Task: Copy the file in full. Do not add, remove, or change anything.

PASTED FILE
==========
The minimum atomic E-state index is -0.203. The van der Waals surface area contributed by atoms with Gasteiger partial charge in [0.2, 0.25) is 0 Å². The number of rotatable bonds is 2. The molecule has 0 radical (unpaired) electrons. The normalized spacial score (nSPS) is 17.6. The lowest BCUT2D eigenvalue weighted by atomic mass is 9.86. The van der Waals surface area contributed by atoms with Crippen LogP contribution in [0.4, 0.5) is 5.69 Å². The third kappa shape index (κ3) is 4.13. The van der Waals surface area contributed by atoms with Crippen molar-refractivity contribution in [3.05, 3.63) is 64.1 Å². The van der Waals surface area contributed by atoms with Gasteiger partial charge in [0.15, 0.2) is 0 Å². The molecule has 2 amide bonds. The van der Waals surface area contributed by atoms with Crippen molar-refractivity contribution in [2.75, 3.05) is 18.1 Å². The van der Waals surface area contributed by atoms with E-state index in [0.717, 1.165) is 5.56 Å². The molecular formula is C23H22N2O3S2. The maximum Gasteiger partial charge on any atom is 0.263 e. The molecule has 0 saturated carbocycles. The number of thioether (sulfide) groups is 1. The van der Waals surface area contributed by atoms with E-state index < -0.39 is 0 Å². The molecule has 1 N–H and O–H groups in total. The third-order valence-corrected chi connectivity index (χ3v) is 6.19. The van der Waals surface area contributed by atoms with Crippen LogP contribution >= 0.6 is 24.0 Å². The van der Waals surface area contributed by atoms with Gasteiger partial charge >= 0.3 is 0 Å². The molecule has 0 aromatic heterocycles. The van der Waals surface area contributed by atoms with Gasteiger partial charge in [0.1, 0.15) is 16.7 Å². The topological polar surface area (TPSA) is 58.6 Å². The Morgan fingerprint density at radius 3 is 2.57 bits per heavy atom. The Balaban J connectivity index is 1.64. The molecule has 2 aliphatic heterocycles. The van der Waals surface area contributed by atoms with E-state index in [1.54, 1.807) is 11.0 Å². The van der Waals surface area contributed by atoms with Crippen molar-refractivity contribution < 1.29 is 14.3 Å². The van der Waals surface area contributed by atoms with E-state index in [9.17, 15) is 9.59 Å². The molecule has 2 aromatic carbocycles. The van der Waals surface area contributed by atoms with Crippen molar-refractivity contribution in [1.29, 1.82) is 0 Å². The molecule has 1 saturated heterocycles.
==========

The minimum atomic E-state index is -0.203. The van der Waals surface area contributed by atoms with Gasteiger partial charge in [0.2, 0.25) is 0 Å². The number of rotatable bonds is 2. The molecule has 0 radical (unpaired) electrons. The normalized spacial score (nSPS) is 17.6. The lowest BCUT2D eigenvalue weighted by atomic mass is 9.86. The van der Waals surface area contributed by atoms with Crippen LogP contribution in [0.4, 0.5) is 5.69 Å². The third kappa shape index (κ3) is 4.13. The van der Waals surface area contributed by atoms with Crippen molar-refractivity contribution in [3.05, 3.63) is 64.1 Å². The van der Waals surface area contributed by atoms with Gasteiger partial charge in [0.15, 0.2) is 0 Å². The molecule has 2 amide bonds. The van der Waals surface area contributed by atoms with Crippen molar-refractivity contribution in [2.75, 3.05) is 18.1 Å². The van der Waals surface area contributed by atoms with E-state index in [0.717, 1.165) is 5.56 Å². The molecular formula is C23H22N2O3S2. The maximum Gasteiger partial charge on any atom is 0.263 e. The molecule has 0 saturated carbocycles. The number of thioether (sulfide) groups is 1. The van der Waals surface area contributed by atoms with E-state index < -0.39 is 0 Å². The molecule has 1 N–H and O–H groups in total. The third-order valence-corrected chi connectivity index (χ3v) is 6.19. The van der Waals surface area contributed by atoms with Crippen LogP contribution >= 0.6 is 24.0 Å². The van der Waals surface area contributed by atoms with Gasteiger partial charge >= 0.3 is 0 Å². The molecule has 0 aromatic heterocycles. The van der Waals surface area contributed by atoms with Gasteiger partial charge in [0.1, 0.15) is 16.7 Å². The topological polar surface area (TPSA) is 58.6 Å². The Morgan fingerprint density at radius 3 is 2.57 bits per heavy atom. The Balaban J connectivity index is 1.64. The molecule has 2 aliphatic heterocycles. The van der Waals surface area contributed by atoms with E-state index in [1.54, 1.807) is 11.0 Å². The van der Waals surface area contributed by atoms with Crippen molar-refractivity contribution < 1.29 is 14.3 Å². The van der Waals surface area contributed by atoms with E-state index in [9.17, 15) is 9.59 Å². The molecule has 2 aromatic carbocycles. The van der Waals surface area contributed by atoms with Crippen molar-refractivity contribution in [1.29, 1.82) is 0 Å². The molecule has 1 saturated heterocycles.